Green Party leaders voiced concerns about the “Food Safety Modernization Act” (HR 875 and S 425) and, while supporting the goal of food safety and farm inspections, urged amendments in the bill to protect small and family farms, farmers’ markets, and organic farming.

“America needs national food safety guarantees in the age of genetic modification, misleading labeling, food-borne illnesses and contaminants, especially pesticides. But the ‘one size fits all’ approach of the bills endangers family farms and local, organic agriculture. Without amendments, the result of HR 875 and S 425 may be the demise of small farms and organic agriculture, increased profits and the expansion of giant agri-businesses,” said Nancy Allen, farmer and member of the Maine Green Independent Party.

“Rather than crushing protocols and penalties, we call for regulation that ensures food safety by working with family farms, farmers markets, and similar small businesses and promotes the selling of locally, organically, and sustainably grown produce,” Ms. Allen added.

Greens noted that the bills do not address the problems of the large corporate farms: poor working conditions, limitations on fast marketing because of large quantities of produce, long-distance markets, overuse of chemicals, petroleum dependence, and lack of quality, nutrition, taste, and freshness.

Recent breakdowns in food safety have been the result of major corporate farming practices that fail to control pathogens, because of indequate regulatory oversight caused by the influence of agricultural monopolies on state and national agencies responsible for protecting consumers. Greens said that all farms should be held to strict standards and undergo inspections, but warned that the cost of paperwork and oversight protocols would be prohibitive to small farms and would ultimately harm consumers if small farms were subjected to the same requirements as huge agribusiness farms.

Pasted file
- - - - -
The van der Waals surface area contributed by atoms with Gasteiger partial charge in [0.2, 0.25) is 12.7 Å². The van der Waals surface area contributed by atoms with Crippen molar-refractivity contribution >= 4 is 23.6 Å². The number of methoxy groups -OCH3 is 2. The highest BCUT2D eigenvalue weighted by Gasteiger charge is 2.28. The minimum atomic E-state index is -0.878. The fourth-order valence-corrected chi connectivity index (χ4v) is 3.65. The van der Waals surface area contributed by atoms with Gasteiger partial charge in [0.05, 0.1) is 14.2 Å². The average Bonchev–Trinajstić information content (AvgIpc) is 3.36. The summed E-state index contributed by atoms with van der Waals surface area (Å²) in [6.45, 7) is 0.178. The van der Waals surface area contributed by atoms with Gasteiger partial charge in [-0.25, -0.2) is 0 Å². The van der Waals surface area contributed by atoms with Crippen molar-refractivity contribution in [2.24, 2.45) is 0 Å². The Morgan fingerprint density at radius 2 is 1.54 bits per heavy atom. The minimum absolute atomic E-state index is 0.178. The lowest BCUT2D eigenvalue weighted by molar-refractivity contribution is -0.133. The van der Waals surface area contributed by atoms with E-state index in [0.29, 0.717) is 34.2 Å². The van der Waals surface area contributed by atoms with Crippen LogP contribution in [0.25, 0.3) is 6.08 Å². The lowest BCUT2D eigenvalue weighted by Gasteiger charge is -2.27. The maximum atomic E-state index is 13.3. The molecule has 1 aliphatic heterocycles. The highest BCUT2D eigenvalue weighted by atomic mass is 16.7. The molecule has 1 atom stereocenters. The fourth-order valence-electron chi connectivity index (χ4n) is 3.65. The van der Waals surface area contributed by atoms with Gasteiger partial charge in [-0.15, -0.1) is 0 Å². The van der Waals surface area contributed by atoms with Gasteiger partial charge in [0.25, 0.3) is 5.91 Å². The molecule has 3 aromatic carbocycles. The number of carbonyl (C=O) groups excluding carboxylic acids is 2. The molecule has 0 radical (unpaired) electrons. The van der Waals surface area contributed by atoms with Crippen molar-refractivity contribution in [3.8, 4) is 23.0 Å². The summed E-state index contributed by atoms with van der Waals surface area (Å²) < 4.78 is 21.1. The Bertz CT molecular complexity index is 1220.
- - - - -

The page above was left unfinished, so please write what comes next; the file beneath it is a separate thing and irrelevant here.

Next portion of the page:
The Green Party’s national platform advocates “legislation that assists new farmers and ranchers, that promotes widespread ownership to small and medium-sized farms and ranches, and that revitalizes and repopulates rural communities and promotes sustainable development and stewardship”.

For more information on the Food Safety bills and concerns about their effect on small farms, visit the Cornucopia Institute’s web pages: “Farmers Fear Being Run over by Food Safety Juggernaut” (April 2, 2009); Action Alert: Critical Pending Food Safety Legislation.

See also “Food Safety Hits the Fan: Regulatory Action, Inaction and Over-reaction and the Effects on Small Scale Growers” by Steve Gilman, Northeast Organic Farm Association – Interstate Council Policy Coordinator.

Thoughts By the Way: Money? Don’t Bank on It!
Tom Herring is a Community Council member on Vashon Island. Catch more of Tom’s thoughts on his blog.

[Note: You may be saying to yourself, “Didn’t Tom write this column LAST week?”  Yes, he certainly  did.  However, because your intrepid editor can sometimes be a big doofus, he got mixed up and didn’t put in THIS week’s column.  Mea culpa.]

Money and health care are US disasters. Yet we have been conditioned to perceive the financial sector — banks, markets and insurance companies — as essential with the result that restorative efforts are only fiddle-tuning the system at great expense. The conditioning is bullet-proof because every material blessing we enjoy has been enabled by bank-issued credit. Or take something like that picture of the earth seen from the moon, nice, real nice, and it was paid for with 1960 dollars. Well, menwomen, we have been conditioned to believe that the derivatives market is essential to the good life. Right now as I am trying to do this column the television in the next room has an attractive pair of Wall Street groupies telling us that stocks are better than sliced bread, that all you need to do is understand how they work. Sure, and as stocks have evolved from an engine of progress to a house of marked cards we have bought in. As surely as mathematics has evolved from counting 1,2,3, credit default swaps have evolved from the first bank that loaned money. You may clean up the Security and Exchange Commission, reinstate Glass-Stiegel, open the proceedings of the Federal Reserve Board, even make Obama keep his words, but bank money will evolve a new strain of crooks. Not believe? Think that this administration will get us our country back? Better take some stronger hair conditioner into the shower, maybe it will keep you from getting scalped.